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Laramie Movie Scope:

Using mathematics to reveal hidden truths

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by Robert Roten, Film Critic
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December 19, 2010 -- One of the reasons I liked the TV series “Numbers” was that it showed how mathematics could be used to reveal hidden patterns in everyday events. The movie “Freakonomics,” does something similar. The film is based on a book of the same name written by economists Steven Levitt and Stephen Dubner, who also appear in the film to explain their concepts and motivations.

Freakonomics the movie is a real hodgepodge of ideas and themes, directed by six different documentary filmmakers. It lacks any real cohesion or central theme. It does, however, have some interesting segments. Easily the most controversial one is “It's Not Always a Wonderful Life,” about the about the relationship between the legalization of abortion in America and the resulting drop in the crime rate. Levitt argues that abortion accounts for about half the crime rate drop that started in 1992. Previously, other experts offered a variety of explanations, some politically motivated, for the sudden drop in crime all across the country. Abortion was not thought to be a factor by most. Levitt and John Donohue wrote a paper in 2001 called “The Impact of Legalized Abortion on Crime.” The same topic is discussed in chapter four of Levitt and Dubner's book.

The movie makes it look like Levitt started this controversy, but it has been around for at least 40 years, according to a Wikipedia article on abortion and crime. The article says that the controversy did not arise with the Levitt-Donohue study, it merely revived it. The movie makes a pretty good case for the theory, noting that crime rates in states which enacted abortion earlier experienced drops in their crime rates earlier than in states where abortion was illegal prior to Roe V. Wade. It is pretty clear that opposition to this study is based on morality and ideology, not math, although there was reportedly a flaw in one table in the original study. The segment is spiced up with clips from the movie “It's A Wonderful Life.” With the internet and the proliferation of specialized media, anyone can avoid uncomfortable opinions like this that are at odds with one's world view. Some people will definitely want to skip this movie for that reason. Levitt makes it clear he does not endorse abortion as a crime fighting tool. He says he is merely reporting what the numbers indicate to be an inconvenient truth.

Another interesting segment, “Pure Corruption,” concerns Sumo wrestling in Japan. A fairly simple analysis of wrestling results shows that Sumo wrestlers routinely throw matches. This is surprising since Sumo is intimately connected with the religion of Shinto and the wrestlers live by a rigorous code of honor. One of the more shocking aspects of this segment is the evidence of the murder of two whistleblowers, former wrestlers who wrote a series of articles about corruption in Sumo wrestling. The police declined to investigate the suspicious deaths of these two men. The film argues that police don't investigate crimes in Japan that are hard to solve, and Japanese society is not as open as some others. Secrets, like who murdered these men, can remain buried forever.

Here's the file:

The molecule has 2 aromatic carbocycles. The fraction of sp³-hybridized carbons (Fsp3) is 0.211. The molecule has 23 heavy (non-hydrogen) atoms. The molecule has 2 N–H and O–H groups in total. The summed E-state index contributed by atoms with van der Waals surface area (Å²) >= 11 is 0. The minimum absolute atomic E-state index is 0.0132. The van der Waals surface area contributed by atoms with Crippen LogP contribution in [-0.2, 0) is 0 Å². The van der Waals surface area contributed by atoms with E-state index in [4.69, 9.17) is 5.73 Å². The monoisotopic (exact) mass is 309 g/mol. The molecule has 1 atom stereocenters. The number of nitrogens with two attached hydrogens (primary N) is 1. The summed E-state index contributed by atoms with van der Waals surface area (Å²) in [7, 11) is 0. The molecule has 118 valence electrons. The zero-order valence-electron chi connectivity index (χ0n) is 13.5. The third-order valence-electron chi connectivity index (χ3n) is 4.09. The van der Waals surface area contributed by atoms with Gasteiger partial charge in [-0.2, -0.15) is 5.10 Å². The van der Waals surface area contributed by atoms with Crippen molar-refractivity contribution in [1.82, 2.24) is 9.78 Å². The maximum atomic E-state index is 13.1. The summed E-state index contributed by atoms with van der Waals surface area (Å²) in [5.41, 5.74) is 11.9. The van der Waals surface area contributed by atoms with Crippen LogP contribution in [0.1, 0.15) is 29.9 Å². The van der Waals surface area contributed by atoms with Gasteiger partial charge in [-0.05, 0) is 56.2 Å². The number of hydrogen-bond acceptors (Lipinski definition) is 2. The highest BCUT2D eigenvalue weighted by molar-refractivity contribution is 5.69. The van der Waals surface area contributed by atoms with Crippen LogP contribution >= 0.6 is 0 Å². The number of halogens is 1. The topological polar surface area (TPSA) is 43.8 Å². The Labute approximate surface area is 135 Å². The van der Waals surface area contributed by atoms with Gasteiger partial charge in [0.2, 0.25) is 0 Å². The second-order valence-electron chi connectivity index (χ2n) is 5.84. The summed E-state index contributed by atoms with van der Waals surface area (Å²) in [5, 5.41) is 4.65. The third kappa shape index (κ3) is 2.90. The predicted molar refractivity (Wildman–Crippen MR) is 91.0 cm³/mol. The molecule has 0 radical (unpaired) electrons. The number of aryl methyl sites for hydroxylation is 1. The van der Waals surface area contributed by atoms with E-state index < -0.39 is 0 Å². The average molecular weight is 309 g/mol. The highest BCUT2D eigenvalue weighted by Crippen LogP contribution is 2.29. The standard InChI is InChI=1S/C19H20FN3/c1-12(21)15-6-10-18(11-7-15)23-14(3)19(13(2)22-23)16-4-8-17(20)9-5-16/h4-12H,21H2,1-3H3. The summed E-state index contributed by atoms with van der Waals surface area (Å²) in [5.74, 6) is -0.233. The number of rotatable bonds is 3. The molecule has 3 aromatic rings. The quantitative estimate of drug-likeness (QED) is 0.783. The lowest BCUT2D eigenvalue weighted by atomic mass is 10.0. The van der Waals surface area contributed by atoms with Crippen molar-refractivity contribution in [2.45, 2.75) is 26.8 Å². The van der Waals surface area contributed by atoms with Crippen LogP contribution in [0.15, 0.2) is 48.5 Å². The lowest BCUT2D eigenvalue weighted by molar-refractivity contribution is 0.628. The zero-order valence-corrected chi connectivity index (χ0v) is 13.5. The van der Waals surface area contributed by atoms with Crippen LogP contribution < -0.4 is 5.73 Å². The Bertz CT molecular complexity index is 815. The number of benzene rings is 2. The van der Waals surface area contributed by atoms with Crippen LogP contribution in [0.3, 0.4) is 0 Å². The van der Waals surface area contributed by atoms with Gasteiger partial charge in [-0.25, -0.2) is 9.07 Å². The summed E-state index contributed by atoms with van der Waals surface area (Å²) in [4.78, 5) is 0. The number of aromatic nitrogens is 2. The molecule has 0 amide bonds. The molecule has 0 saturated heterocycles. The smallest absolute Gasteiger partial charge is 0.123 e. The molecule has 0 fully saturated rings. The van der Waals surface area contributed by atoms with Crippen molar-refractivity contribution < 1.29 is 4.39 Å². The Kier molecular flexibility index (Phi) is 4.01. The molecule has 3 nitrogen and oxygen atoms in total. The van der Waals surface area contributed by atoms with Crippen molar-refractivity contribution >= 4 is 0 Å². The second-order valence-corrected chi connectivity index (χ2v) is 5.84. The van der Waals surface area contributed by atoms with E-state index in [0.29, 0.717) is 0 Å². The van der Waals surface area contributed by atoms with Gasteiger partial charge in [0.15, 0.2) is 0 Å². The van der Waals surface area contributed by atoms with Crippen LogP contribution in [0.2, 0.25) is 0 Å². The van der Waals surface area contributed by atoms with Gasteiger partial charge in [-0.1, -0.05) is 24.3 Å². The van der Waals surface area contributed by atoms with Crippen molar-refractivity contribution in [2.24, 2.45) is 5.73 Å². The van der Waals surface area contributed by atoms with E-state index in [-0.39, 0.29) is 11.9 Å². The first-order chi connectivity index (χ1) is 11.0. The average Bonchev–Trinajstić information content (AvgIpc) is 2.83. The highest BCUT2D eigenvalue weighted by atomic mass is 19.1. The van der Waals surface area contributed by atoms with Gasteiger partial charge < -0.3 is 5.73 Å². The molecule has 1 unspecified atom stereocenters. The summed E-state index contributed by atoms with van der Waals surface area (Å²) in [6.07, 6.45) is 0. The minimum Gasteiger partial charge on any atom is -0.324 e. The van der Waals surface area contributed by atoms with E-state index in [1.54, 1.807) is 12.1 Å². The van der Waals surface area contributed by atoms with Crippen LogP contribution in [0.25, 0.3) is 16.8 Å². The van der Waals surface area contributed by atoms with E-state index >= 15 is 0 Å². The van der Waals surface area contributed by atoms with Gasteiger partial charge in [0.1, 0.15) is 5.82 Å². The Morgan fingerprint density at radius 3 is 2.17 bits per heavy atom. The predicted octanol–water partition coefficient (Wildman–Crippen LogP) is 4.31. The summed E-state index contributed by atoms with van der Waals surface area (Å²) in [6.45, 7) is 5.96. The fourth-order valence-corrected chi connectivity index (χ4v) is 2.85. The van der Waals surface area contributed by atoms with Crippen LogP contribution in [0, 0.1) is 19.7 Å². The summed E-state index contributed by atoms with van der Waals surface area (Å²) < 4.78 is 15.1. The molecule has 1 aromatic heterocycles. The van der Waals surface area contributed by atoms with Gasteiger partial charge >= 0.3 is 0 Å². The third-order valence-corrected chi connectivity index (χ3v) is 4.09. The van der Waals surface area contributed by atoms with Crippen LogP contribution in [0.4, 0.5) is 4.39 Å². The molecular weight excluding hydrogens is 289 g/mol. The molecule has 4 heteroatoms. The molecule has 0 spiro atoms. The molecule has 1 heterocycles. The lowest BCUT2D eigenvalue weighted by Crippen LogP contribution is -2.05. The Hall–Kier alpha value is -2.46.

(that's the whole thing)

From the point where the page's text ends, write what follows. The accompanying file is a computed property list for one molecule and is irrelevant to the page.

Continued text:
Other segments include “A Roshanda by Any Other Name,” a discussion of parenting and how children's names affect their lives, segments on real estate, incentives, cause and effect and cheating. The lengthy incentive segment, “Can a Ninth Grader be Bribed to Succeed?” details a study which seeks to determine if grade school students' academic performance can be improved by cash rewards and prizes. At the end, Levitt and Dubner sum up by saying they have a mandate to put aside their own moral and political beliefs in the pursuit of truths. The minute they take sides, they lose their credibility. They also argue that they ask the kinds of questions that children sometimes ask and they question conventional wisdom the way that children sometimes do. While most people stop doing this as they get older, Levitt and Dubner never stopped. This film rates a B.

Click here for links to places to buy or rent this movie in digital formats, or to buy the soundtrack, posters, books, even used videos, games, electronics and lots of other stuff. I suggest you shop at least two of these places before buying anything. Prices seem to vary continuously. For more information on this film, click on this link to The Internet Movie Database. Type in the name of the movie in the search box and press enter. You will be able to find background information on the film, the actors, and links to much more information.

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Copyright © 2010 Robert Roten. All rights reserved.
Reproduced with the permission of the copyright holder.
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Robert Roten can be reached via e-mail at my last name at lariat dot org. [Mailer button: image of letter and envelope]

(If you e-mail me with a question about this or any other movie or review, please mention the name of the movie you are asking the question about, otherwise I may have no way of knowing which film you are referring to)